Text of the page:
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    Quote Originally Posted by chakos View Post
    Have much the same in Australia, I spend a lot of time regionally in some extremely sparsely populated areas and its rare I'll find a road that isn't bitumen/asphalt, even on the kind of rarely used roads that are only ever used to get out to tiny sattelite hamlets or joining towns with populations of less than a thousand. The thought that always goes through my head is how the hell are we able to pay for maintenance effectively when our landmass is the size of the USA and our population a tad over half of California.
    Long term you can't and rural populations in both our countries are used to gravel and didn't need nor ask for paved but federal money is use it or lose it.

  15. #420
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    Quote Originally Posted by zraver View Post
    We built shit roads becuase federal law has incentives for road building but not road repair. If we would simply stop building out and be willing to go back to gravel and seal coat for more rural areas we would have the money for maintenance. Everyone driving trucks in the South is a left over of the gravel/seal coat days that has become a part of the culture. I live in a rural state and thanks to federal incentives we've paved roads that may only see a dozen cars in a week.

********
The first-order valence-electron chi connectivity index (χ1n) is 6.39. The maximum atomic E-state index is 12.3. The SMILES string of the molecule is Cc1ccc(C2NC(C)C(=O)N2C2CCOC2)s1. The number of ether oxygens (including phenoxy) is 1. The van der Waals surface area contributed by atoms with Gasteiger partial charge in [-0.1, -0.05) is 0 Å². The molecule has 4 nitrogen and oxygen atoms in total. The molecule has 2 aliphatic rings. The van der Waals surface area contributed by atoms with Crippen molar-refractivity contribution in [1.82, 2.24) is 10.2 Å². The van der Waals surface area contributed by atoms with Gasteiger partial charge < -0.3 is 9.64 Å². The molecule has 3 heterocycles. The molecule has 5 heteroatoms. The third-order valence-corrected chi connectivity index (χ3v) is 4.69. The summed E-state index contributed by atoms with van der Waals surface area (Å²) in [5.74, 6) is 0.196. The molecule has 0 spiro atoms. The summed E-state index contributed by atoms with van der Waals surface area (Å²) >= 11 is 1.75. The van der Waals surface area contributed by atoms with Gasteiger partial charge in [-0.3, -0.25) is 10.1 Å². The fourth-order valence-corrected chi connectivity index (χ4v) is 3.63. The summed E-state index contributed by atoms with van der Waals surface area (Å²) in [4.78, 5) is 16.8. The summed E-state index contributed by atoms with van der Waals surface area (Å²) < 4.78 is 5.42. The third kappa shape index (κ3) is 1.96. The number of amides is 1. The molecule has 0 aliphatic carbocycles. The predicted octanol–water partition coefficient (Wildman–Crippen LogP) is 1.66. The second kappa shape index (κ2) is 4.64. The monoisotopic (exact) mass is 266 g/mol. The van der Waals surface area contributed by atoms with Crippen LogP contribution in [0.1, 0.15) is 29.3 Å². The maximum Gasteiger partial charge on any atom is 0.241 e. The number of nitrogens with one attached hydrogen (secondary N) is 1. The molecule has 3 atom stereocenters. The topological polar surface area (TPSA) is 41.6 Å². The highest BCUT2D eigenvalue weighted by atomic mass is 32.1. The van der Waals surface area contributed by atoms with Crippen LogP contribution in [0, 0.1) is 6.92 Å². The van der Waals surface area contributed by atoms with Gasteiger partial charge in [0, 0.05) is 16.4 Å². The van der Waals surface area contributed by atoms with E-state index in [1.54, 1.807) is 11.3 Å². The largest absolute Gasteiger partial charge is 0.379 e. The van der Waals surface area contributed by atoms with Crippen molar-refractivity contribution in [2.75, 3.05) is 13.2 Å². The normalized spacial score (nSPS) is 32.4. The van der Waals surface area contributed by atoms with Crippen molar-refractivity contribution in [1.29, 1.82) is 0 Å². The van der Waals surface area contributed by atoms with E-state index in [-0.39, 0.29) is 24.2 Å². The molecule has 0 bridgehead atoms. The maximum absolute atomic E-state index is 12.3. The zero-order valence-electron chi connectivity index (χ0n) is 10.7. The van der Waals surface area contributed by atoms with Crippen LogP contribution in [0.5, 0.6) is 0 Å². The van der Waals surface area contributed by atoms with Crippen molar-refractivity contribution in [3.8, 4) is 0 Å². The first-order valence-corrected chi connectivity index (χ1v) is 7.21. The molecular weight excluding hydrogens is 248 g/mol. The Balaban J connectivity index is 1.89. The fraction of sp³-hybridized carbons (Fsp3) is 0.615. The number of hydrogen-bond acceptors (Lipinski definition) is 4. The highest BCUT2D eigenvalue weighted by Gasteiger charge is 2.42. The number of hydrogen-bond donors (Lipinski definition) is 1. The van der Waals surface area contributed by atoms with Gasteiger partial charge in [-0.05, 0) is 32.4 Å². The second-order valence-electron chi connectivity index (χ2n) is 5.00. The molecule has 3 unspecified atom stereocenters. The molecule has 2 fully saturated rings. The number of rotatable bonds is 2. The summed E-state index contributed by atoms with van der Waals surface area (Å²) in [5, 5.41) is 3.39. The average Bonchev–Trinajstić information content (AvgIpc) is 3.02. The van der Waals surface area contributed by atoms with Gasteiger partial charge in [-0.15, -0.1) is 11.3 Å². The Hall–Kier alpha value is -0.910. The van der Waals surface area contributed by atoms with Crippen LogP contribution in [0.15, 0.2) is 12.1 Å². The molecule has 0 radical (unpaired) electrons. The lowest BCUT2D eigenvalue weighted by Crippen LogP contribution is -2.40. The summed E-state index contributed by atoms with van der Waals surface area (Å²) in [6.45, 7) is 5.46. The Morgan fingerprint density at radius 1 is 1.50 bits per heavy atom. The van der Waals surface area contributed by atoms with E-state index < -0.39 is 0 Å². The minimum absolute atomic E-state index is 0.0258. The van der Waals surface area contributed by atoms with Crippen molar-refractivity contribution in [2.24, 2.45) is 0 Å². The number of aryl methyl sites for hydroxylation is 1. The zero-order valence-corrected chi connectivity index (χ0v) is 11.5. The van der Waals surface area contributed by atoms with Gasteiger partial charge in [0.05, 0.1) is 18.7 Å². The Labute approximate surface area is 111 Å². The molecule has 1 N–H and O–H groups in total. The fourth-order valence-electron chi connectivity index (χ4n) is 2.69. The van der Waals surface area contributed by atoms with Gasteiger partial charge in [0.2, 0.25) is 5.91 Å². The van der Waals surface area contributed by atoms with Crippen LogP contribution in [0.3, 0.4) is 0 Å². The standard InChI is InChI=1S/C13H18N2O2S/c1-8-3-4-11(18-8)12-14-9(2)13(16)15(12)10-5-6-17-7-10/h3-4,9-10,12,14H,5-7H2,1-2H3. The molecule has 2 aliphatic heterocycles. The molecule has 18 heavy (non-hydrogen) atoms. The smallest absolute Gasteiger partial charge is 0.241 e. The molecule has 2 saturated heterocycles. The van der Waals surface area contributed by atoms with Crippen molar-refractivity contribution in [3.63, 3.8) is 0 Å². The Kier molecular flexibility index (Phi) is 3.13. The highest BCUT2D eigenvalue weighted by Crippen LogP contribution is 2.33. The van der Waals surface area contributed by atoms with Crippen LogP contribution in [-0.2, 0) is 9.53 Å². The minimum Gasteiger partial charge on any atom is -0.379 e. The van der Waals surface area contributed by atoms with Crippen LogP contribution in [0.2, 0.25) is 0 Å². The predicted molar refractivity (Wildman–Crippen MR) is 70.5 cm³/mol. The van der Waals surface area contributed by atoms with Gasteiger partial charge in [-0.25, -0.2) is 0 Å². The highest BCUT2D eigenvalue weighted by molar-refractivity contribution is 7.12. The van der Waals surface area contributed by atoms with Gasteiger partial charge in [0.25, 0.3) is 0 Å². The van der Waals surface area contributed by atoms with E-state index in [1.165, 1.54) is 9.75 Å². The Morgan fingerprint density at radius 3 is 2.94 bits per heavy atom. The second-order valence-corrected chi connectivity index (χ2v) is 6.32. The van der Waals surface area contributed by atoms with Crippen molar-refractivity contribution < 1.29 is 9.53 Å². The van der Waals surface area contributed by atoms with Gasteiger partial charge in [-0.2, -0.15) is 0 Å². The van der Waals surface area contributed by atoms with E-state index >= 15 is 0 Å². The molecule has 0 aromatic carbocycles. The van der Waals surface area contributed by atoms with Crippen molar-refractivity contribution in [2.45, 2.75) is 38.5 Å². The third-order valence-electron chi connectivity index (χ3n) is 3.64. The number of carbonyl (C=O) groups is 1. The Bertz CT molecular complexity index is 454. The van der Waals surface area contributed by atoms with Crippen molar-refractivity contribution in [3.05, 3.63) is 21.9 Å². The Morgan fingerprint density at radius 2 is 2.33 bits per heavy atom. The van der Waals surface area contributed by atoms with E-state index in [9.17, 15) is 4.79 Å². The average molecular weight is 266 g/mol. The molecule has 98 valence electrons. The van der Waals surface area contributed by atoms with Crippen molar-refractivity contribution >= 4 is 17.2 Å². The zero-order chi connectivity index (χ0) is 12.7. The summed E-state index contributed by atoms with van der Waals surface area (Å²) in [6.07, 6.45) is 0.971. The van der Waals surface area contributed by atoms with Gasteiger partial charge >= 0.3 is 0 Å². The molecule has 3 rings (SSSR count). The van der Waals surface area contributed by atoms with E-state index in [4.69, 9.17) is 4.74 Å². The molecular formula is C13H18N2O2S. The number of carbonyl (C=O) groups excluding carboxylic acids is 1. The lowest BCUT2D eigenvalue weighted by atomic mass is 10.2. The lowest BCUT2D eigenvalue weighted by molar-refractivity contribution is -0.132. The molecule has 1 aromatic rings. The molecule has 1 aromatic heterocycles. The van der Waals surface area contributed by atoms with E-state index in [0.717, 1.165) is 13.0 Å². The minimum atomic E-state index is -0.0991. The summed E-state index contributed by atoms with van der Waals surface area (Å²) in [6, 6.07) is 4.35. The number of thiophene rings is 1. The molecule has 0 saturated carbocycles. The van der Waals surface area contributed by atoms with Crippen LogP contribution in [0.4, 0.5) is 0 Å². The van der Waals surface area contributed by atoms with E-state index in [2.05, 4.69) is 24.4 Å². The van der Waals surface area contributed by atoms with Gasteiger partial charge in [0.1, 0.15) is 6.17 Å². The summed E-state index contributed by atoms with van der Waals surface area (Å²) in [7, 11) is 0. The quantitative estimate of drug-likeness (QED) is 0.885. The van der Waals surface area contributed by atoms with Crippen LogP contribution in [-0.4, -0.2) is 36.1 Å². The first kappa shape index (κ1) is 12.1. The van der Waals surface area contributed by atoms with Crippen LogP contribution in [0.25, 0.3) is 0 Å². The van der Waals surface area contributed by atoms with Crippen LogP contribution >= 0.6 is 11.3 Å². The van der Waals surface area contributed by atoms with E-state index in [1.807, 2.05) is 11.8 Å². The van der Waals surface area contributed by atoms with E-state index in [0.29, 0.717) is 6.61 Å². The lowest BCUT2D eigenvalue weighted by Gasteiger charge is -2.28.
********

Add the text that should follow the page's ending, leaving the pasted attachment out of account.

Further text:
Disagree. And I work for a county government agency. Federal money only goes to build/maintain Federal roads (Interstate...) State money pays for State roads. Plus Fed and State collect tax money in which portions are assigned to each county/city based on population and amount of tax raised in each location.. Want to pave a county toad? Then you can apply to the State for matching funds to your county road tax/gas tax. Each grant comes with the knowledge that "We will help build it, but you pay for upkeep"

    Federal money is only used for local roads if that road serves as a Hurricane Evacuation Route

    Those rural roads are payed for through State and local funds, not Fed. And contrary to what you believe paving a road with asphalt saves the municipality money. Dirt/gravel roads in our county take far more man hours for upkeep, and take more money than our asphalt roads. Every time it rains, hunting seasons all require graders, patch trucks and work crews out fixing those roads. Its a daily routine and its labor intensive. Not to mention the insurance costs saved from less claims against the county for vehicle damage due to roads.

    Gas taxes aren't going to help, unless we go way above a dollar a gallon. And that's never going to happen. We have discussed this before. My State is already looking at replacing the gas tax with a "Road Use" tax. Each year when you renew your vehicle tags, they will take your odometer reading and charge you according to miles driven. Its already being worked on, the catch is determining how much of a share the city/County/State gets. Because you cannot determine who owned the roads for each mile driven.
    But the State is working on a compromise.

    In 1993 the gas tax was raised to its current rate of $0.18 a gal. According to the Bureau of Transportation Statistics the avg fuel efficiency of a new 1993 passenger car was 28.4MPG. In 2014 (last year for stats) the avg passenger car fuel efficiency was 36.4 MPG. Without inflation, you are loosing a lot of revenue due to more efficient car=less gas. My 2015 vehicle averages 41MPG in the city and over 60mpg highway. To figure out how much tax I should be paying in 2017, based the same percentage of road use as I had in 1993 and accounting for inflation, I would need to stay at a Holiday Inn Express for a few days.

    With the introduction of more efficient vehicles, EVs, fuel cells and hybrids, the way we think about paying for roads will have to change.
    Last edited by Gun Grape; 14 Feb 18, at 04:53.